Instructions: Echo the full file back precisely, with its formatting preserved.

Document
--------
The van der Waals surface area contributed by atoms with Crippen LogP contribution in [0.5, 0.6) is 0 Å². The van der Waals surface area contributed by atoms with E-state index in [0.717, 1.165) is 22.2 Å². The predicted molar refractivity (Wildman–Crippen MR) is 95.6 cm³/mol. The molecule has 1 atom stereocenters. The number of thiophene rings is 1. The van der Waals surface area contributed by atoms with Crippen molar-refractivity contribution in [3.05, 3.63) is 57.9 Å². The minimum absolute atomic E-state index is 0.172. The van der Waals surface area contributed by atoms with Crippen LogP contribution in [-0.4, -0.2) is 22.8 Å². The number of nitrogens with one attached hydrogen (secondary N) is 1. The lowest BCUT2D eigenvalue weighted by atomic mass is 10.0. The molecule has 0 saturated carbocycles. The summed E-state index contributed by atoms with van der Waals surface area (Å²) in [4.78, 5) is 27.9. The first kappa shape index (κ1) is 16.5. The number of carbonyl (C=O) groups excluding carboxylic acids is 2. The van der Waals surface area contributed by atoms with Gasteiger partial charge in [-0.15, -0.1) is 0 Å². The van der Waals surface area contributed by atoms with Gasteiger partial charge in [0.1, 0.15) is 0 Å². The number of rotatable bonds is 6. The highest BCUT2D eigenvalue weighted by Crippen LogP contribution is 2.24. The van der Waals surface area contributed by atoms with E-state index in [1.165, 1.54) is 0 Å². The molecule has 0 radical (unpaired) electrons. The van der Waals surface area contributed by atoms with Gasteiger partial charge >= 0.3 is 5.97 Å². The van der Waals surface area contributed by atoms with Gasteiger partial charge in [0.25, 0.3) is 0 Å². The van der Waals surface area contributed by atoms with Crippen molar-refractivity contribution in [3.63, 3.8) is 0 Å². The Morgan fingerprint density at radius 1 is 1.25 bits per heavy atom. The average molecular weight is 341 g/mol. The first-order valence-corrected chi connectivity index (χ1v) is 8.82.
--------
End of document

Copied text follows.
The van der Waals surface area contributed by atoms with Crippen LogP contribution in [0.5, 0.6) is 0 Å². The van der Waals surface area contributed by atoms with E-state index in [0.717, 1.165) is 22.2 Å². The predicted molar refractivity (Wildman–Crippen MR) is 95.6 cm³/mol. The molecule has 1 atom stereocenters. The number of thiophene rings is 1. The van der Waals surface area contributed by atoms with Crippen molar-refractivity contribution in [3.05, 3.63) is 57.9 Å². The minimum absolute atomic E-state index is 0.172. The van der Waals surface area contributed by atoms with Crippen LogP contribution in [-0.4, -0.2) is 22.8 Å². The number of nitrogens with one attached hydrogen (secondary N) is 1. The lowest BCUT2D eigenvalue weighted by atomic mass is 10.0. The molecule has 0 saturated carbocycles. The summed E-state index contributed by atoms with van der Waals surface area (Å²) in [4.78, 5) is 27.9. The first kappa shape index (κ1) is 16.5. The number of carbonyl (C=O) groups excluding carboxylic acids is 2. The van der Waals surface area contributed by atoms with Gasteiger partial charge in [-0.15, -0.1) is 0 Å². The van der Waals surface area contributed by atoms with Gasteiger partial charge in [0.1, 0.15) is 0 Å². The number of rotatable bonds is 6. The highest BCUT2D eigenvalue weighted by Crippen LogP contribution is 2.24. The van der Waals surface area contributed by atoms with E-state index in [1.165, 1.54) is 0 Å². The molecule has 0 radical (unpaired) electrons. The van der Waals surface area contributed by atoms with Gasteiger partial charge >= 0.3 is 5.97 Å². The van der Waals surface area contributed by atoms with Gasteiger partial charge in [0.25, 0.3) is 0 Å². The van der Waals surface area contributed by atoms with Crippen molar-refractivity contribution in [3.63, 3.8) is 0 Å². The Morgan fingerprint density at radius 1 is 1.25 bits per heavy atom. The average molecular weight is 341 g/mol. The first-order valence-corrected chi connectivity index (χ1v) is 8.82.